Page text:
12 Trends To Watch For 2012 – OpEd


By Sundeep Waslekar

Like many others, I get into reflective mood towards the end of a calendar year and beginning of the new one. The calendar is a creation of the human mind. It does not reflect changes in fundamentals elements of nature that govern out life. However, like a clock, a calendar helps us to organise our time. It influences our thoughts and actions. Political parties modify their behaviour if elections are going to take place in a particular year. Budgets which affect everything from medicines to military expenditure are determined by the simple looking calendar. And considering the number of wedding bells that tolled on 11.11.11, even our romance and sex life can be ruled by calendar.

If I look at the period of 12 months organised as Year 2012 After Christ what do I anticipate that will influence the future of the whole world? I would like to present my list in the order of importance. Others may have their own lists in their own order of significance.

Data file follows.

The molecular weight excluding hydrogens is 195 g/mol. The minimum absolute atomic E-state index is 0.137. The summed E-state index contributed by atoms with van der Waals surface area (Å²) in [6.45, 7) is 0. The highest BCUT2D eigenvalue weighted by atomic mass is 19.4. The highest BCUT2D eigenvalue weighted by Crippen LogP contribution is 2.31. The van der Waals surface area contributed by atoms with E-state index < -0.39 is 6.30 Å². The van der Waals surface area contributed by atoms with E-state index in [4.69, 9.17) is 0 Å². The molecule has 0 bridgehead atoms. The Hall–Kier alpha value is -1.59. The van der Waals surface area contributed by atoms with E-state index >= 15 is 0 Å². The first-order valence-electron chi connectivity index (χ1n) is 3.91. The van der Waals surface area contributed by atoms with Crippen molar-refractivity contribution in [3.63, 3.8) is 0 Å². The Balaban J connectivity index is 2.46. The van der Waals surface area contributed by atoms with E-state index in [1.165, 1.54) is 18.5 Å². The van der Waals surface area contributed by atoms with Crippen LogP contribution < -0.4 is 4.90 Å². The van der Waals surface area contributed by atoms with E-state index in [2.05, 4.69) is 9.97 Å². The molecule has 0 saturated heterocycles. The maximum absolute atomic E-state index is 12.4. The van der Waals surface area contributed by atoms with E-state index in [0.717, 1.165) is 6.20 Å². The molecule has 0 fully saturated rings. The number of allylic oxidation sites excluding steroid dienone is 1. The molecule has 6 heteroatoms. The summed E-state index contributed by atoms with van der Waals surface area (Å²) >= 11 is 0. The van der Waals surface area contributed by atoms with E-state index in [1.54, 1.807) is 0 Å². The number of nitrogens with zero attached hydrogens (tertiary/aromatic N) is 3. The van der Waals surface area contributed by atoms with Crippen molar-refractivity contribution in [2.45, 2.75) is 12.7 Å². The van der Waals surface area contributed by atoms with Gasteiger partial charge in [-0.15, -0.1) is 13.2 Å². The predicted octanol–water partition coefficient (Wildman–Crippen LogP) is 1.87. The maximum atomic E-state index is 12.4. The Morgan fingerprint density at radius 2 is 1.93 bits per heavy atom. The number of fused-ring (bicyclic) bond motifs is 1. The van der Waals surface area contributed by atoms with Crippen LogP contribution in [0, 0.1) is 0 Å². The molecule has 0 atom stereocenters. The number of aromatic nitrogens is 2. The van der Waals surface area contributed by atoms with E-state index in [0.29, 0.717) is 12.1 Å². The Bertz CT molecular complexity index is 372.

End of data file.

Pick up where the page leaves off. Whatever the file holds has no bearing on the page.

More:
1. Einstein’s Alternatives: With increasing evidence that nutrinos actually travel faster than light, 2012 will be the first year when search for alternatives to the Einstein generated world view will begin. This search will question the Theory of Relativity, look for a fifth dimension, revisit the string theory and begin the process of rewriting laws of physics. For this reason alone, 2012 will the most significant year in over a hundred years – of course, much less than the year when unified theory of physics and alternative to the theory of relativity will be announced in future.